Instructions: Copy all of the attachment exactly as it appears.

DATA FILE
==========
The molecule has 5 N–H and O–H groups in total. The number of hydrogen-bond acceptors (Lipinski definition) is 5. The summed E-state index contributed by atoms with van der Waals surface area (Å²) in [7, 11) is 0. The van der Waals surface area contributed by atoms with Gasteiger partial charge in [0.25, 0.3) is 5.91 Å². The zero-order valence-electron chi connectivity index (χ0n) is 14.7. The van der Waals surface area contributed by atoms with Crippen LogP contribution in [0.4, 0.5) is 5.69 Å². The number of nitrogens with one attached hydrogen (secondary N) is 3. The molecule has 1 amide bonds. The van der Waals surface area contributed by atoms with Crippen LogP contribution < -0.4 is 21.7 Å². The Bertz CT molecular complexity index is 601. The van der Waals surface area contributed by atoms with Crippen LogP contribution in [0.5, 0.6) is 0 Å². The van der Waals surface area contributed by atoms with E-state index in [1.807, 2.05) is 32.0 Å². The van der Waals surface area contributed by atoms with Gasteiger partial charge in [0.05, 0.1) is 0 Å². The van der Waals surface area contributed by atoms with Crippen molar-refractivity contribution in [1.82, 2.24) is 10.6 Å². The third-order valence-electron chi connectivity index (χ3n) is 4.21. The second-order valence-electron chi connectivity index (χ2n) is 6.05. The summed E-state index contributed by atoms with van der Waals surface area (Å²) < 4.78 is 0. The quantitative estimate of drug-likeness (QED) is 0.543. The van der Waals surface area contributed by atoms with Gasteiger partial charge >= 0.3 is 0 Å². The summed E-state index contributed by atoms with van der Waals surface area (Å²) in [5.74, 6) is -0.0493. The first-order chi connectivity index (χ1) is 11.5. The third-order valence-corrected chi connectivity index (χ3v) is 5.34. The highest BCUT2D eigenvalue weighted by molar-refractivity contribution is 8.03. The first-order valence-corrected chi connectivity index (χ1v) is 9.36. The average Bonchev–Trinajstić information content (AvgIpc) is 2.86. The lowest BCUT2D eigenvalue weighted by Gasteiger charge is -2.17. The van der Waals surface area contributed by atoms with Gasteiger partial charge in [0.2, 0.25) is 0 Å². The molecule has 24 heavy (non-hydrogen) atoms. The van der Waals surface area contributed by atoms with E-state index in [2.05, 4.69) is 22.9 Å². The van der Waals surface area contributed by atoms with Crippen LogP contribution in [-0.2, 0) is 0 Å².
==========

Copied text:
The molecule has 5 N–H and O–H groups in total. The number of hydrogen-bond acceptors (Lipinski definition) is 5. The summed E-state index contributed by atoms with van der Waals surface area (Å²) in [7, 11) is 0. The van der Waals surface area contributed by atoms with Gasteiger partial charge in [0.25, 0.3) is 5.91 Å². The zero-order valence-electron chi connectivity index (χ0n) is 14.7. The van der Waals surface area contributed by atoms with Crippen LogP contribution in [0.4, 0.5) is 5.69 Å². The number of nitrogens with one attached hydrogen (secondary N) is 3. The molecule has 1 amide bonds. The van der Waals surface area contributed by atoms with Crippen LogP contribution < -0.4 is 21.7 Å². The Bertz CT molecular complexity index is 601. The van der Waals surface area contributed by atoms with Crippen LogP contribution in [0.5, 0.6) is 0 Å². The van der Waals surface area contributed by atoms with E-state index in [1.807, 2.05) is 32.0 Å². The van der Waals surface area contributed by atoms with Gasteiger partial charge in [0.05, 0.1) is 0 Å². The van der Waals surface area contributed by atoms with Crippen molar-refractivity contribution in [1.82, 2.24) is 10.6 Å². The third-order valence-electron chi connectivity index (χ3n) is 4.21. The second-order valence-electron chi connectivity index (χ2n) is 6.05. The summed E-state index contributed by atoms with van der Waals surface area (Å²) < 4.78 is 0. The quantitative estimate of drug-likeness (QED) is 0.543. The van der Waals surface area contributed by atoms with Gasteiger partial charge >= 0.3 is 0 Å². The summed E-state index contributed by atoms with van der Waals surface area (Å²) in [5.74, 6) is -0.0493. The first-order chi connectivity index (χ1) is 11.5. The third-order valence-corrected chi connectivity index (χ3v) is 5.34. The highest BCUT2D eigenvalue weighted by molar-refractivity contribution is 8.03. The first-order valence-corrected chi connectivity index (χ1v) is 9.36. The average Bonchev–Trinajstić information content (AvgIpc) is 2.86. The lowest BCUT2D eigenvalue weighted by Gasteiger charge is -2.17. The van der Waals surface area contributed by atoms with Gasteiger partial charge in [0.2, 0.25) is 0 Å². The molecule has 24 heavy (non-hydrogen) atoms. The van der Waals surface area contributed by atoms with E-state index in [2.05, 4.69) is 22.9 Å². The van der Waals surface area contributed by atoms with Crippen LogP contribution in [-0.2, 0) is 0 Å².